Ross: There were a lot of ambulance moving, a lot of people moving, trying to get downtown to see what was going on. I can remember my mom sitting and being extremely worried. We were on our way to Sunday school, as a matter of fact.
Haslett: That church was, and to a certain extent, still is, the center of political life as well as spiritual life for African-Americans in Alabama’s largest city. The bombing took place within the context of extreme unrest as conflicts played out over school integration, public transit integration, voting rights – every aspect of public life. The thing that made this university-sponsored tour different from a civil rights history tour that anyone would take is that the students got to hear from the people who lived the story.
Myrna Jackson: In the meantime, right here in Birmingham, Alabama, the NAACP, of which I’m First Vice President of now, was ousted from the state of Alabama by Attorney General John Patterson, who later became the Governor of Alabama. And when he ousted it, he said it was a communist group. Anytime anybody step out, especially if they’re African-American, and speak up, they automatically say you’re a communist. So you know, we were communists, so they had to fight to go all the way to the Supreme Court to be reinstated in the state of Alabama. In the meantime, there was no organization that could lead us or guide us or be our support group, that’s when Reverend Fred Shuttlesworth and other ministers and laymen...
Haslett: That was Myrna Jackson, an organizer during the 1960s who remains active today. She was one of several activists and ordinary people who shared their account of the civil rights era with A&M-Commerce students. And that whirring noise in the background? That’s the air conditioner in the same church basement where the four children were killed in the bombing. The tour group had a lunch of cold sandwiches and sweet tea there right before Ms. Jackson spoke. That kind of living history was not lost on students like Jasmine Baker.
Jasmine Baker: To me, it’s inspiring to me. These foot-soldiers and these people who fought for us, and how much they emphasized that we cannot allow this to happen again. And how important this is, because they understand this is still very relevant. What they’re saying is still very relevant to this day, and we have to understand that and take that for what it is, in terms of our elders, our elders telling us that.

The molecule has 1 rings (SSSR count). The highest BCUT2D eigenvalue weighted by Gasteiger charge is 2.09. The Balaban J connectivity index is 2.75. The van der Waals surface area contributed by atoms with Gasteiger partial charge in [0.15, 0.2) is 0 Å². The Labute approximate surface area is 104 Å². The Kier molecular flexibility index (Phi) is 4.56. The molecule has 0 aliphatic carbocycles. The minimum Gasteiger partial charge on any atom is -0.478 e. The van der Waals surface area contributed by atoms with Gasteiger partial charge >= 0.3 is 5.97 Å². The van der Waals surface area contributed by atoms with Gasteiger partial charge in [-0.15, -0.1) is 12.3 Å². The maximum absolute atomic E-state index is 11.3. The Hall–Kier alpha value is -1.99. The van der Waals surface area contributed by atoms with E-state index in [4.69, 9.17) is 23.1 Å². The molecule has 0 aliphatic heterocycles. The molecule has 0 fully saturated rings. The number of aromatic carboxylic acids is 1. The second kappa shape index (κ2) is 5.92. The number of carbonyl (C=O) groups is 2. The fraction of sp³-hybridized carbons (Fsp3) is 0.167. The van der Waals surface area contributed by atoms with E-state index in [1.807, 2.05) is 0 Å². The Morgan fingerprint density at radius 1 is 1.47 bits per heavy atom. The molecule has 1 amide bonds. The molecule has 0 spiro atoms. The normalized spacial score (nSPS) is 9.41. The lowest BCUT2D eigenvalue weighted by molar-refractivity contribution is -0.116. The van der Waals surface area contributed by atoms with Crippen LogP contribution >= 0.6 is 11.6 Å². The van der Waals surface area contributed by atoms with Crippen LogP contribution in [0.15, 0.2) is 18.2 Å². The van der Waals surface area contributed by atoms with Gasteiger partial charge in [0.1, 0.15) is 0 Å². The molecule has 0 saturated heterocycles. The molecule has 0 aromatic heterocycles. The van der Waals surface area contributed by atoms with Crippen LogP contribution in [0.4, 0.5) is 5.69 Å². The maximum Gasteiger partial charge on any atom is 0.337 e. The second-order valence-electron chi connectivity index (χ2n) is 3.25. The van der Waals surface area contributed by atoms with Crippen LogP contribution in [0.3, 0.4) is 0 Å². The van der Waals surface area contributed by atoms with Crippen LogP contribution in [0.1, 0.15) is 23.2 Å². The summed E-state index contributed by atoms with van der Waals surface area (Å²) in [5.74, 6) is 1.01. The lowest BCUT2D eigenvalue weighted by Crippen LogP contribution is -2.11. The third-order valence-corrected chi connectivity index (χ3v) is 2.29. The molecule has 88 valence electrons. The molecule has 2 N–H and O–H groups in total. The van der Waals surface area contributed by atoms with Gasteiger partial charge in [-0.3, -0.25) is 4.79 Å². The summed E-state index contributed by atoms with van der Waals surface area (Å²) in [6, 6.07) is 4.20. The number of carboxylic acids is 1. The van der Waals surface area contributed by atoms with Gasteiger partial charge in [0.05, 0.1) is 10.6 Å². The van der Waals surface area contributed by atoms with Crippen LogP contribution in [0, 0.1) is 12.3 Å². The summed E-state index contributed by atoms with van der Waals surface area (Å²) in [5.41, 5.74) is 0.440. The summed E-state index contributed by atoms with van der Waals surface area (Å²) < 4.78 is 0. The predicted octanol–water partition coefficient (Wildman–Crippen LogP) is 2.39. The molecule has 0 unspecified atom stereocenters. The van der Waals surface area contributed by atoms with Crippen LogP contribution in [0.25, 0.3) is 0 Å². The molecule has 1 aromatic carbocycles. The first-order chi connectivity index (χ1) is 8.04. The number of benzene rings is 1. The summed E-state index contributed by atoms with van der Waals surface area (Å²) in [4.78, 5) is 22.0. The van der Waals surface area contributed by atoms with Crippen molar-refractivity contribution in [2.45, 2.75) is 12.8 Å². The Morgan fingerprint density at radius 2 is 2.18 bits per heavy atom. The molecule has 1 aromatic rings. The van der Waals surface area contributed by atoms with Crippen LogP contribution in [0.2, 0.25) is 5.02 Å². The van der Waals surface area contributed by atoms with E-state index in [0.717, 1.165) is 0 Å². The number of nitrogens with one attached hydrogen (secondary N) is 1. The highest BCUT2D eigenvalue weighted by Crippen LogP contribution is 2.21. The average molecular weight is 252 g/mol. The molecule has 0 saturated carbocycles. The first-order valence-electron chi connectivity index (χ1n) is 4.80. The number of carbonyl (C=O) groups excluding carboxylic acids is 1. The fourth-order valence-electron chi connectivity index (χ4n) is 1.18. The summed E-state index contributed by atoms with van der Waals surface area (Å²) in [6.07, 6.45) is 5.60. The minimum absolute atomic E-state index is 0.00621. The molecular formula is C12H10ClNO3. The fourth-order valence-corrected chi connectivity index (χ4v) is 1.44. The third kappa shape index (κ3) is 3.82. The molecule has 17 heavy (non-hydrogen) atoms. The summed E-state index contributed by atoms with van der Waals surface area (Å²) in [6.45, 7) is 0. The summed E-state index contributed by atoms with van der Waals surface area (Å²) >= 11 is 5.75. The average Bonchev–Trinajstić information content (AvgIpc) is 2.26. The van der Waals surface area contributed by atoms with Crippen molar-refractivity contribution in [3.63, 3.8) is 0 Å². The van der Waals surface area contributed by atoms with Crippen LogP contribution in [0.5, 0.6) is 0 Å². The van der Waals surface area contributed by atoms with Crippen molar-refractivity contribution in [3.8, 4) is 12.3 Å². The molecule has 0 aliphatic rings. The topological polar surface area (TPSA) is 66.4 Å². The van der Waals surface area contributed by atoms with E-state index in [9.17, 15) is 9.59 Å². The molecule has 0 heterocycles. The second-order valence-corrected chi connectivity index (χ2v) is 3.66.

Haslett: I spoke with Baker on the tour bus a few yards from the bridge at Selma, Alabama, the scene of the infamous Bloody Sunday of 1965. Several hundred nonviolent marchers on their way to the state capitol at Montgomery to seek voting rights were dispersed by State Troopers, some on horseback, others using nightsticks. Many marchers were injured, some were hospitalized. The event helped lead to the passage of the Voting Rights Act. Today, the Selma to Montgomery Voting Rights Trail is a U.S. national Historic Trail managed by the Park Service. By the time the tour group made it from Birmingham to Selma and finally to Montgomery, some students reported being changed by the experience.
Richard Cooper: It really opened my eyes up more to just be more observant of what’s going on around me in my generation. Talking to the older people and they stuff they did in their generation and the stuff they had to go through and the things they did to change it just for my generation. It kind of makes me look around and see what can I do. Even the little things, the small things, because it starts within yourself and within your community. And that’s what I learned too. I was talking to one of the older ladies, she said it’s all within you and it starts within you.